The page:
I experience Washington Irving as the Reluctant Hero. He has been prodded and cajoled into writing about his travels. And so in his introduction, he acknowledges that he has been demanded to write, and so as a reader we know that Irving is aware that many shall read his writings immediately upon publication. His readers are in the palm of his hands. What is even more alluring is that Irving seems to have no agenda; after all, he writes that “it is a simple narrative of every day occurrences” (9). Irving writes as a quiet man, a man who observes all, much as the Indians will observe the white man.

And yet, upon closer observation of Irving himself, one could deduce that he is a liberal writing for a conservative audience. He sides with the Indians, not the white man; the wild prairie, not the pastoral farm. He never forces his ideas upon others, but he slips them in. Nature – and those who live in tandem with nature – is the frame in which he poses his  ideas.

Irving’s writing is soft and subtle, but his political attitude is also soft and subtle. His views on Indians are made quite clear in the simple way he describes their beauty as “figures of monumental bronze,” while one of the white men that they encounter is described as a “tall raw-boned old fellow.”

When Irving’s traveling party encounters an Indian, they invite him to accompany them on their travels. Upon a moment’s notice, the Indian agrees, and Irving comments that “We are a society of slaves, not so much to others as to ourselves; our superfluities are the chains that bind us, impeding every movement of our bodies and thwarting every impulse of our souls” (34). His words declare quite boldly that society with its trappings is a prison – that nature is the escape, and that those who live within nature are free, such as this young Indian. These are the “figures of monumental bronze” – beautiful in their freedom to roam. And yet he immediately follows such a declaration with, “Such, at least, were my speculations at the time.” He allows the immediate experience to dictate his ideas, thereby disowning any political commentary. He allows his reader to draw his or her own conclusions about nature and society.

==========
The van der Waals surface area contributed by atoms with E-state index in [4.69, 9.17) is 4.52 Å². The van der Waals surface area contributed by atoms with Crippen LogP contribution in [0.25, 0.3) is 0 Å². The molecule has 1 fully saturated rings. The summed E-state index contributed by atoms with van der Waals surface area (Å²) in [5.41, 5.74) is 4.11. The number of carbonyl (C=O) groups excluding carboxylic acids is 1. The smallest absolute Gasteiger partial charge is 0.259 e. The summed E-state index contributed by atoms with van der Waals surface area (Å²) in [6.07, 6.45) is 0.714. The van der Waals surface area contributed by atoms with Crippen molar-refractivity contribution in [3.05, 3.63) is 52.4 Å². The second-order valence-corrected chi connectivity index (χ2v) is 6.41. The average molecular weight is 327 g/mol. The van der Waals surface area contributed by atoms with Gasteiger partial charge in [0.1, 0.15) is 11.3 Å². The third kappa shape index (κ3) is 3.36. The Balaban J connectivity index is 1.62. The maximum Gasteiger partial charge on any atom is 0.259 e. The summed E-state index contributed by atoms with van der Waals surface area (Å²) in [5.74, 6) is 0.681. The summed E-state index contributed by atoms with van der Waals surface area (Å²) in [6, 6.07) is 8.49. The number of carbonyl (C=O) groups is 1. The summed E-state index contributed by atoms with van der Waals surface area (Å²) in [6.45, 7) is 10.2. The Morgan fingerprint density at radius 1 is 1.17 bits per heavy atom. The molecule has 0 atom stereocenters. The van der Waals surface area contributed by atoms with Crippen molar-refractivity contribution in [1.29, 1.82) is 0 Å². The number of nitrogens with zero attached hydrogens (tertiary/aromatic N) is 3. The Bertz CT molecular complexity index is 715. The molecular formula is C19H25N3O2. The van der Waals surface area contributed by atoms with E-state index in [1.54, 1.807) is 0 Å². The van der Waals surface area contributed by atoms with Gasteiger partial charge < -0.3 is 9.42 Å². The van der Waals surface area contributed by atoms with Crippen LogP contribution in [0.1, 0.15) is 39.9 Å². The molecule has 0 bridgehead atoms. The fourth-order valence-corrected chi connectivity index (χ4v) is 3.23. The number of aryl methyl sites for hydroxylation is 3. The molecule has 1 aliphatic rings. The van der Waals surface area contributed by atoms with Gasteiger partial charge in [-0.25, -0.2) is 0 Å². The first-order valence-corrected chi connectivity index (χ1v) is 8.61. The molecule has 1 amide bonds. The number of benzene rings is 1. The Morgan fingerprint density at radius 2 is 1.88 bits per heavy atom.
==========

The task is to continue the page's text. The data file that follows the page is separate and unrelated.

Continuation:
But of course, Irving knows that he is the Reluctant Hero, and people want to believe a hero.

3. Analysis of Prairie Depiction in “A Tour on the Prairies” and “The Prairies”

The prairies, as depicted in literature, are a place of beauty and freedom; it is represented as a place of much potential in very distinct ways. Both Washington Irving’s A Tour on the Prairies and William Cullen Bryant’s poem The Prairies involve a great deal of praise surrounding the discovery and exploration of this new America. While both authors respect and admire the vastness and unfamiliarity of the prairies they do so in very distinct ways. Irving considers the prairies to be a place that is altogether foreign to him and offers him little comfort, “To one unaccustomed to it, there is something inexpressibly lonely in the solitude of a prairie. The loneliness of a forest seems nothing to it” (Irving 175). To Irving, the prairies represent a place that needs to be understood and in a sense conquered or it will overwhelm and consume a person. Whereas Bryant admires the power of the prairies and the lifestyle that it enforces upon its inhabitants he sees its strangeness as a virtue in the calm that it offers to its visitors, “A fresher wind sweeps by, and breaks my dream, And I am in the wilderness alone” (Bryant 4). Bryant sees the prairies as a place yet untouched by man and thus powerful in its ability to give peace, solitude, and steadfastness in a changing world.